Is the State of Florida Home of the NCAA’s Sports Betting Office?
Sports betting has been legal in the United States since its inception, and it is not a new phenomenon. Historically, millions of Americans place wagers on sporting events each week. In fact, sports betting is among the most popular hobbies in the country. Historically, Americans have shown a strong appetite for sport and games, whether it is football baseball, basketball, ice hockey or soccer. Sports betting is not new to the United States.
In 20 reserved periods, the NCAA has allowed intercollegiate athletic competition to take place. Currently, eighteen states provide legal sports betting. Of these states, eight – New Jersey, West Virginia, Iowa, Mississippi, Rhode Island, California, Montana, and Oregon} allow legal wagering at the state level. Several additional states are considering legislation to legalize sports betting. Two upcoming elections feature an athlete-friendly agenda, and some speculate that these two propositions could propel incumbent governor Jerry Brown (D CA) into a second term. Both bids are expected to be on the November ballot.
Two state lawmakers introduced bills this spring that seek to legalize sports betting in California and Massachusetts. Both lawmakers expect the proposal to be passed by the legislature during the upcoming legislative session. It appears likely that the efforts will gain momentum. Sportsbooks across the nation are gearing up for another spirited battle between advocates and regulation proponents. As the deadline for the legislative session looms, sportsbook operators have already put forward several concession plans that they anticipate the new legislation will cover.
In January, the California State Legislature passed a bill (AB 1396) that authorizes the state’s Department of Finance to set up rules and guidelines for licensed sports betting across the state. The new regulation would establish a licensed sports gambling license for anyone who holds a gambling license in another state. Proponents hope the new law will spur growth and increase gambling revenues in the Golden State. The proposed regulations would also protect California gambling from being influenced by political influences. However, the Governor said he is reviewing the implications of legalized sports wagering in California and has “no immediate comment” on the proposal.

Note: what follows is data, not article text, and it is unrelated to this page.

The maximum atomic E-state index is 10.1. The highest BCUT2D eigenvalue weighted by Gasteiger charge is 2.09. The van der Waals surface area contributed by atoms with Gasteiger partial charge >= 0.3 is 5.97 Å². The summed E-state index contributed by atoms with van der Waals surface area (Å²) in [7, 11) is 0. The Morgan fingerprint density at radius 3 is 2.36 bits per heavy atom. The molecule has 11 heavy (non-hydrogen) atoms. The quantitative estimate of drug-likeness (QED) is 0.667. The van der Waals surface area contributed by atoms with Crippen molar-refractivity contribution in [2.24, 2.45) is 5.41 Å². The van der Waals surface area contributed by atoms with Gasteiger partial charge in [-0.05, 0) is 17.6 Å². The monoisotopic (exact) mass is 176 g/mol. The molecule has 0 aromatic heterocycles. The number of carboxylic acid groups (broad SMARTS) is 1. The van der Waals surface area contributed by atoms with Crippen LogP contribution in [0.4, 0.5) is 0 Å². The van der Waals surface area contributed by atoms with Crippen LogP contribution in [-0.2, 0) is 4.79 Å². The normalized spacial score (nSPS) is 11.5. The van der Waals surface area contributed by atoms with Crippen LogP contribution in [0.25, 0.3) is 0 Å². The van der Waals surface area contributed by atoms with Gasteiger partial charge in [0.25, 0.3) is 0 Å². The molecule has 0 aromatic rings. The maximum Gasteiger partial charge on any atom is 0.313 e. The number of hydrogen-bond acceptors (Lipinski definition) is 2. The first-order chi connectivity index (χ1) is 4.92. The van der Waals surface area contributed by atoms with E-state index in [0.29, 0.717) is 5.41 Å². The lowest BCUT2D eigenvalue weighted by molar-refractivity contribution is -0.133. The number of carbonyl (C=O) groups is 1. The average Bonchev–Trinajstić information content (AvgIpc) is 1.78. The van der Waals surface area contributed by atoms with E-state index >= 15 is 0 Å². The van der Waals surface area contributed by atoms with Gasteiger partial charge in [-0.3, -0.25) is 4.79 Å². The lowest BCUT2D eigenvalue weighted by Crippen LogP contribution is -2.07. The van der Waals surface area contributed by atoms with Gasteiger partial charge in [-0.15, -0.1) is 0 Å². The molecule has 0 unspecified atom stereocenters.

If approved in California, the first legal sports betting would take place at the state’s first casino resort. The California Resort Gaming Commission is expected to file a formal business plan by July 1, with the implementation date contingent on the outcome of the bill’s passage. If the bill passes, sports books would be allowed to start offering wagering to players within an extended period of time, according to the commission’s plan. The first legal sports bets will take place at a new location and designated by the owners of the land (the gaming facility). According to the commission’s plan, the first legal sports bets would take place on the California State Athletic Association’s (SDCA) basketball, baseball, football and soccer tournaments beginning in 2021.
Opponents of the regulation, which passed in committee in January, fear that it will create a favored few within the state who can bet without competition or transparency. The National Collegiate Athletic Association is one of the largest collegiate organizations in the United States, operating 20 sports programs and paying millions of dollars in player fees and marketing deals each year. The NCAA already allows sports betting, but only at its four home conferences. The organization is expected to consider whether to allow betting across all schools within the next two years.
Proponents argue that the number of licensed sports books and casinos (as of July 31, 2021) should remain at current levels, allowing the public to enjoy this service without any additional regulations. However, the proposal does not require the number of licensed casinos to remain at current levels. Rather, it requires that the number of games offered by the Regulated Sports Wagering Commission (RWC) be at an acceptable level to “promote and develop” the games and increase “public awareness and participation.”
Should the gaming commission adopt the amendment, it will be interesting to see if it enacts a number of additional measures to increase the available games, such as sports betting games played outside of the state. Currently, there are no laws governing that. Opponents argue that the lack of a regulating body increases the likelihood that “entertainment” investors will take advantage of the newly legalized gambling and bet on games that they are not familiar with or not very well experienced in. The increasing number of cities, college and professional sports programs throughout the country might play into this concern. The ability for “unseen” investors to make more money has been called into question in regards to the lack of a centralized regulating body for the industry.